Harp Interactive

Images & SEO: The Basics You Need to Know

Despite all their advancements in machine learning and artificial intelligence, search engines still can’t “see” images. Instead, they “read” them by analyzing a number of on-page indicators to determine what’s depicted. Updating these on-page indicators is a vital part of any search engine optimization initiative because properly optimized images boost your site’s SEO in many ways.

Images lead to higher rankings and higher conversion rates. Vivid, engaging images will keep people on the page longer, which leads to yet another SEO boost. Furthermore, properly optimized images appear in Image Search, and high-ranking images may even appear above the organic listings on a results page.

Basically, you need to optimize your images. Here are a few tips to help you get started.

1) Choose the right image

When searching for an image for your page or blog post, focus on finding pictures that:

  • Are relevant to your content
  • Emphasize the point you’re making
  • Enhance the reading experience

What’s best for the search engine is what’s best for the user. Even if you’re just adding an image to change your Yoast SEO plugin score from red to green, you need to think about how that image will impact your visitors. Always choose images that are:

  • High resolution (no blurry cell phone shots)
  • Visible across all devices
  • In the correct aspect ratio

2) Site speed & image size

Site speed is one of the most important ranking factors for both desktop and mobile searches. Users expect a webpage to load quickly and Google promotes the websites that meet that expectation. One of the easiest ways to speed up your site is to reduce the size of your images. Larger files take a lot longer to load than smaller ones. Reduce the size of your files and watch your page load time decrease while your rankings increase.

3) File names

Does IMG_6055675 mean anything to you? No? Then it doesn’t mean anything to a search engine crawler either.

Before you upload, rename each image with a clear, informative file name that describes what is shown. Incorporate relevant keywords when possible, but don’t overdo it. The key is to be as direct as possible. This will not only make search engines happy, but will also make your life much easier if you ever have to search through your image library to find a photo.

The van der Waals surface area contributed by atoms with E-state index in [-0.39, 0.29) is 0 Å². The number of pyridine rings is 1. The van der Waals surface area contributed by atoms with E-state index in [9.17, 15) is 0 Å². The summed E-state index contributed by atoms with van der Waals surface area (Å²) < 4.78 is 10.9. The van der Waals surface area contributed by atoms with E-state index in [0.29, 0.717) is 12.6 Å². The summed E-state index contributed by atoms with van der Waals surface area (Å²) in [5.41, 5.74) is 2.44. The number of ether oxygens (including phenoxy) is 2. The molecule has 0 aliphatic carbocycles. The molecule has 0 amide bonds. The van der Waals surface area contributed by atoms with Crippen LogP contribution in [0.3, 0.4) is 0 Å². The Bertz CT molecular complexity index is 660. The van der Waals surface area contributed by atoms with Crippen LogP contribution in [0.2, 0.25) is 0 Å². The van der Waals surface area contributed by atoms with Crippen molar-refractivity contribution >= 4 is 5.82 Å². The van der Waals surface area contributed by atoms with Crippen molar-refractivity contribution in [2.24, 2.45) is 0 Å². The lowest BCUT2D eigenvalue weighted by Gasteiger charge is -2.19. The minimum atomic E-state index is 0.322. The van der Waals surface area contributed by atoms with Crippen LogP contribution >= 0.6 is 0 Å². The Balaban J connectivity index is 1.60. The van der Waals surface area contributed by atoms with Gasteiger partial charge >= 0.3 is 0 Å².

4) The all-important alt text

Alt text (or alt tags) describe an image and the function it serves on a page. They are one of the most important elements used by search engines to understand your page content. Alt tags aren’t seen by most users, but they will appear on-page in place of pictures that won’t load and when your site is accessed by screen readers—special browsers used by the visually impaired. This is especially important for staying compliant with ADA regulations.

Basic rules for writing alt text:

  • Write clear, descriptive and concise alt tags. Think of it like you’re describing the image to someone who can’t see it.
  • Incorporate keywords when relevant. Don’t keyword stuff, always write in plain English.
  • Don’t use alt tags for decorative or background images. Search engines may think you’re over-optimizing your site and could penalize you.

5) Title tags

Title tags are the text that appears when a user hovers over an image. They don’t carry any direct weight when it comes to rankings, but can improve the user experience.
When uploading images to your site, write helpful titles that encourage users to take action. This can have a significant impact on your conversion rate.

Pro Tip: Writing good image titles is especially important if your brand is big on Pinterest because image titles show up as the text Pinners see when they pin your photo to one of their boards.

6) Create an image sitemap

Google recommends using an image sitemap to help their crawlers find all the images on your site. And when Google recommends something, you should really think of it as a requirement.
If you already have a sitemap, you can add image information to it, or create a separate sitemap just for images. Depending on your site’s content management system, you may be able to find plugins, modules or add-ons that automate this process for you.

Ready to climb to the top of the search results page?